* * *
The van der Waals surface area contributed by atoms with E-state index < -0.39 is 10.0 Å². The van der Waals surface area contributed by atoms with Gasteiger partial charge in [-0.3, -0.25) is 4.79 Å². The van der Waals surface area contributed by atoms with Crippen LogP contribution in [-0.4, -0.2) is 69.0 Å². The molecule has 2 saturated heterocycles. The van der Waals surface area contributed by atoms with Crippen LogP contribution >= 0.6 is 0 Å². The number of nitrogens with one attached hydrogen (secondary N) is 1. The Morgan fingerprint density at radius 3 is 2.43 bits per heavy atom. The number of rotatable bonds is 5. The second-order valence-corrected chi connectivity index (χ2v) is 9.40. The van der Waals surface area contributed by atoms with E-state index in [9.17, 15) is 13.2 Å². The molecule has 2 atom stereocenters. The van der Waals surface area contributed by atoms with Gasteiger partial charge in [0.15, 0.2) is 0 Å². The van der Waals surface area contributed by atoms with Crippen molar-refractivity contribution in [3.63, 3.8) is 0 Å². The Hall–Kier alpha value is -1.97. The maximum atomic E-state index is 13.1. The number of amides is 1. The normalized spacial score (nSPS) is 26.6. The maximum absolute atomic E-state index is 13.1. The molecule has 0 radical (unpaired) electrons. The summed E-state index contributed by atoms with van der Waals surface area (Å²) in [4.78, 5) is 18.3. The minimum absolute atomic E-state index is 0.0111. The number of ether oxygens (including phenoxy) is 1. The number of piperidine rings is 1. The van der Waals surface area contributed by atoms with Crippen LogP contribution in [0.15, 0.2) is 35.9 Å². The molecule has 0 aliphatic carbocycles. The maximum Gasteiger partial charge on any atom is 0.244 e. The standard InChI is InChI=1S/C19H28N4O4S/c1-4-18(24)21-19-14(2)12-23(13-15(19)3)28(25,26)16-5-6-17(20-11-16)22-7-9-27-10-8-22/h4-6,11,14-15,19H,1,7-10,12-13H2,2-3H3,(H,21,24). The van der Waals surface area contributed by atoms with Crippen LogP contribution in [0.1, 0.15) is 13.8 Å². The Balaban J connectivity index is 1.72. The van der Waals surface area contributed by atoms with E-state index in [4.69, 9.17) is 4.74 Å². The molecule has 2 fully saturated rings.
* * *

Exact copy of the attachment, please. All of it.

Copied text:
The van der Waals surface area contributed by atoms with E-state index < -0.39 is 10.0 Å². The van der Waals surface area contributed by atoms with Gasteiger partial charge in [-0.3, -0.25) is 4.79 Å². The van der Waals surface area contributed by atoms with Crippen LogP contribution in [-0.4, -0.2) is 69.0 Å². The molecule has 2 saturated heterocycles. The van der Waals surface area contributed by atoms with Crippen LogP contribution >= 0.6 is 0 Å². The number of nitrogens with one attached hydrogen (secondary N) is 1. The Morgan fingerprint density at radius 3 is 2.43 bits per heavy atom. The number of rotatable bonds is 5. The second-order valence-corrected chi connectivity index (χ2v) is 9.40. The van der Waals surface area contributed by atoms with E-state index in [9.17, 15) is 13.2 Å². The molecule has 2 atom stereocenters. The van der Waals surface area contributed by atoms with Gasteiger partial charge in [0.15, 0.2) is 0 Å². The van der Waals surface area contributed by atoms with Crippen molar-refractivity contribution in [3.63, 3.8) is 0 Å². The Hall–Kier alpha value is -1.97. The maximum atomic E-state index is 13.1. The number of amides is 1. The normalized spacial score (nSPS) is 26.6. The maximum absolute atomic E-state index is 13.1. The molecule has 0 radical (unpaired) electrons. The summed E-state index contributed by atoms with van der Waals surface area (Å²) in [4.78, 5) is 18.3. The minimum absolute atomic E-state index is 0.0111. The number of ether oxygens (including phenoxy) is 1. The number of piperidine rings is 1. The van der Waals surface area contributed by atoms with Crippen LogP contribution in [0.15, 0.2) is 35.9 Å². The molecule has 0 aliphatic carbocycles. The maximum Gasteiger partial charge on any atom is 0.244 e. The standard InChI is InChI=1S/C19H28N4O4S/c1-4-18(24)21-19-14(2)12-23(13-15(19)3)28(25,26)16-5-6-17(20-11-16)22-7-9-27-10-8-22/h4-6,11,14-15,19H,1,7-10,12-13H2,2-3H3,(H,21,24). The van der Waals surface area contributed by atoms with Crippen LogP contribution in [0.1, 0.15) is 13.8 Å². The Balaban J connectivity index is 1.72. The van der Waals surface area contributed by atoms with E-state index in [4.69, 9.17) is 4.74 Å². The molecule has 2 fully saturated rings.